Lok Sabha is composed of representatives of the people chosen by direct election on the basis of the adult suffrage. The maximum strength of the House envisaged by the Constitution is 552, which is made up by election of upto 530 members to represent the States, upto 20 members to represent the Union Territories and not more than two members of the Anglo-Indian Community to be nominated by the Hon'ble President, if, in his/her opinion, that community is not adequately represented in the House. The total elective membership is distributed among the States in such a way that the ratio between the number of seats allotted to each State and the population of the State is, so far as practicable, the same for all States.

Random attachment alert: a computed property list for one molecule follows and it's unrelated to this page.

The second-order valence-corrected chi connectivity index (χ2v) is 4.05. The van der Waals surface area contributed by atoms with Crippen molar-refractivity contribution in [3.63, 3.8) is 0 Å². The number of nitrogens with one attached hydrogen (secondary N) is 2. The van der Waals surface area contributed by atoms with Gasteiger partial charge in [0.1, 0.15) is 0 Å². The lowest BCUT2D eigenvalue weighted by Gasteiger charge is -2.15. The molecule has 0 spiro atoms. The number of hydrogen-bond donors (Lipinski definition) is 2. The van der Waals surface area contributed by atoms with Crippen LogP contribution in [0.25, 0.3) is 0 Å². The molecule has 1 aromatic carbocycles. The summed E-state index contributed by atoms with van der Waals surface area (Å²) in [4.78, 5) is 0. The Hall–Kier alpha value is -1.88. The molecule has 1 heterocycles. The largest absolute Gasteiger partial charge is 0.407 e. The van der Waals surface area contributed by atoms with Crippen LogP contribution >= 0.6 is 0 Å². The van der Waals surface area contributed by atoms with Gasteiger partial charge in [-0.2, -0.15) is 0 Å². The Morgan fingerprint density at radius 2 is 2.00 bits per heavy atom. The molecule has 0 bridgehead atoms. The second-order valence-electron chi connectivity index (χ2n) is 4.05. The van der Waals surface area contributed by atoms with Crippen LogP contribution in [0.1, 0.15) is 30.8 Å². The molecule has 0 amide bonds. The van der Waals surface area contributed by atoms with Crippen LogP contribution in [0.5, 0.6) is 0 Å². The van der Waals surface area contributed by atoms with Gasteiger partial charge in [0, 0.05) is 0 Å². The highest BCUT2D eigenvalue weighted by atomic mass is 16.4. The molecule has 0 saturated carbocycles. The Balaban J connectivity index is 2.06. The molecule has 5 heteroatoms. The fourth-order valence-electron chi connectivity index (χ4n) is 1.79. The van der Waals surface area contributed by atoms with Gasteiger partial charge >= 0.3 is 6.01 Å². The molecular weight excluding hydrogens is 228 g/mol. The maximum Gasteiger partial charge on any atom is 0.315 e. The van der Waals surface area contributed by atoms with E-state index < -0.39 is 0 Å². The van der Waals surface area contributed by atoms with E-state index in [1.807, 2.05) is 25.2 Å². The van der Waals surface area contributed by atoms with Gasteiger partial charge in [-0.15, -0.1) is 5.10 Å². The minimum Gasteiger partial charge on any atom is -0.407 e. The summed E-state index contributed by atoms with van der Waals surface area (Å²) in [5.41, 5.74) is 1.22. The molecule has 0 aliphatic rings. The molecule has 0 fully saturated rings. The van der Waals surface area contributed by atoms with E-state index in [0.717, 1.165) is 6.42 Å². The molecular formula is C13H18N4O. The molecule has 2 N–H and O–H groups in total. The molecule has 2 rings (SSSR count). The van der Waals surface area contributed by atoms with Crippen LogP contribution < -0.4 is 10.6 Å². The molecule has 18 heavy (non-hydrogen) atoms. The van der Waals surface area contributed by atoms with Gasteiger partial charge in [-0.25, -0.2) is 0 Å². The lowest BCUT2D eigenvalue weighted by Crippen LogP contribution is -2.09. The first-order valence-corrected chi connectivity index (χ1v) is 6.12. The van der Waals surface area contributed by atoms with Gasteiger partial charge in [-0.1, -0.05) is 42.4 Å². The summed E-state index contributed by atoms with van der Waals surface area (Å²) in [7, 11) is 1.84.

The ‘Council of States’ which is also known as Rajya Sabha, a nomenclature that was announced by the chair in the House on the 23rd August, 1954 has its own distinctive features. The origin of the second Chamber can be traced to the Montague-Chelmsford Report of 1918. The Government of India Act, 1919 provided for the creation of a ‘Council of State’ as a second chamber of the then legislature with a restricted franchise which actually came into existence in 1921. The Governor-General was the ex-officio President of the then Council of State. The Government of India Act, 1935, hardly made any changes in its composition.